"We are being persecuted everywhere and are being harassed, and this is the result: a young boy who comes to the hills to work and live in peace, receives visits, raids and restraining orders from Shin Bet and police officers all day long. Then they wonder why this is happening, "explained A., a boy who was recently expelled from the West Bank.
Two days after the vandalizing of Hawara, which took place on the backdrop of tensions between left-wing activists and settlers in Samaria, the Shin Bet and the Central Command decided to continue the policy of expulsion orders and issued a number of them. Then, it became clear that Maj. Gen. Roni Numa intended to issue a restraining order to Elkana Picar, a resident of Yitzhar, who hosted and employed hilltop youths in his home. In Samaria, protests commenced, and the Shin Bet explained that Picar was involved in violent activity and that he had recently been directing it against Palestinians and security forces in the Yitzhar area.
Picar was represented by "Honenu" organization (Israeli Zionist legal aid organization) that explained to the Shin Bet why it would be best not to remove Picar from the premises. The main reason was that this was actually an order for the "second circle": that is, not an order against a youth suspected of a hate crime, but rather a person who, according to security forces, provides him with "fertile ground to stay in the hills and commit hate crimes." But Picar was expelled from his home for four months.
The tension between the sides was also expressed on May 4, when some of the hilltop youths had a bonfire party in one of the forests in Jerusalem. "We really didn’t do anything, we just came to eat and be happy. Then, a few undercover special forces soldiers came and started to question us and really harass," said Y., a young boy who was present. The incident left some of them feeling persecuted.
Four days later, cars were torched and spray-painted in Jerusalem. One of them read "King Picar"—and the connection left no room for doubt. Graffiti was also spray painted near Afula. That same morning, restraining orders were issued for several boys in Yitzhar and Kiryat Moshe in the capital (a place that became the home of those expelled from the West Bank).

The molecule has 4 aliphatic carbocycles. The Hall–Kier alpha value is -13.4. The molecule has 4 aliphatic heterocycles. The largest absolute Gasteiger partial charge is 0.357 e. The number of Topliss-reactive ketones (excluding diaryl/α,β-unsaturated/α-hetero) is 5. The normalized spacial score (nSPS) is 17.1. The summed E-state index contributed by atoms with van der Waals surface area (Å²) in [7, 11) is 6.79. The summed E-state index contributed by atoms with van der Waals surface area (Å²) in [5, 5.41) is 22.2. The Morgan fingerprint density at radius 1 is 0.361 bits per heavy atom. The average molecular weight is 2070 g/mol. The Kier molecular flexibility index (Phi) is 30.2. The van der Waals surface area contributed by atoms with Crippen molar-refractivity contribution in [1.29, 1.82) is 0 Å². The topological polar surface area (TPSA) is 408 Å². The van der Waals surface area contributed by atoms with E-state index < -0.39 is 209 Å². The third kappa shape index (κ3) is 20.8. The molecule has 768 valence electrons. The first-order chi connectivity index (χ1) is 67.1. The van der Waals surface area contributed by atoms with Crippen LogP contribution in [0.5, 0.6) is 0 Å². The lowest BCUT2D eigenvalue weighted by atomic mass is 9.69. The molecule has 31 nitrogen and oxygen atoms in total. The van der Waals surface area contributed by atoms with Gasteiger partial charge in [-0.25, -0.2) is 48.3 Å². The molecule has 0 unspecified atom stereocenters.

Simultaneously with the events, the boys pegged the head of the Central Command Roni Numa as responsible for the escalation. In his Twitter account, Meir Ettinger, considered one of the great goals of the Jewish Brigade in the Shin Bet, wrote to the general: "If there are no Jews, there are no attacks. It always happens when they arrive, so why try to protect and save, when it's easier to close off the area. Sleep Ronny—sleep (making a play on Numa's last name). The quiet will return with another signature line to the line, another order and another order, Roni Numa can continue to lie down."
On Monday, Ettinger received a restraining order that would remove him from the West Bank for six months, because he is "an extremist with an extreme and violent ideology, who is working to instill it in violent outpost activists and encourage violent activity. He influences and incites violent youth to violent and illegal covert activities."
The escalation continued and last week, a farewell party was held for Picar in Yitzhar. He apparently moved on to Jerusalem, not before he explicitly stated that he would continue work in the new place of his residence and build a warm home for the hilltop youth. That same night, suspicion arose of another crime committed in the nearby village of Burin, where a tractor was torched and sprayed with hate graffiti. On the same day, a lynching attempt took place against a resident of Itamar.
On Tuesday, a Beit Midrash was set on fire in the West Bank settlement of Homesh. The settlers claim that this is a hate crime, but the army did not rush to determine it as such.
Another factor in the equation that includes the hilltop youth and the Shin Bet is the increase of Jewish terrorism. In the past month, there have been several incidents of stone throwing and Molotov cocktail throwing at settlers in Judea and Samaria, and the increase in their numbers is more pronounced than in previous months.
In one case, residents of Ofra fired at stone throwers near Sinjil and were subsequently detained for long hours. Stones were also thrown at a vehicle and several civilians were lightly wounded. "When a car returns to the settlement with a shattered glass, or worse, when a driver or passenger is injured, it agitates the area, especially when you see that the settlers who defended themselves are being detained," said one resident of Samaria, whose vehicle was damaged by stone throwing.
The sequence of events proves that there is an escalation in relations between the Shin Bet and the hilltop youth, who claim persecution while the security forces explain that it is of great importance to eradicate hate crimes.
(Translated and edited by N. Elias)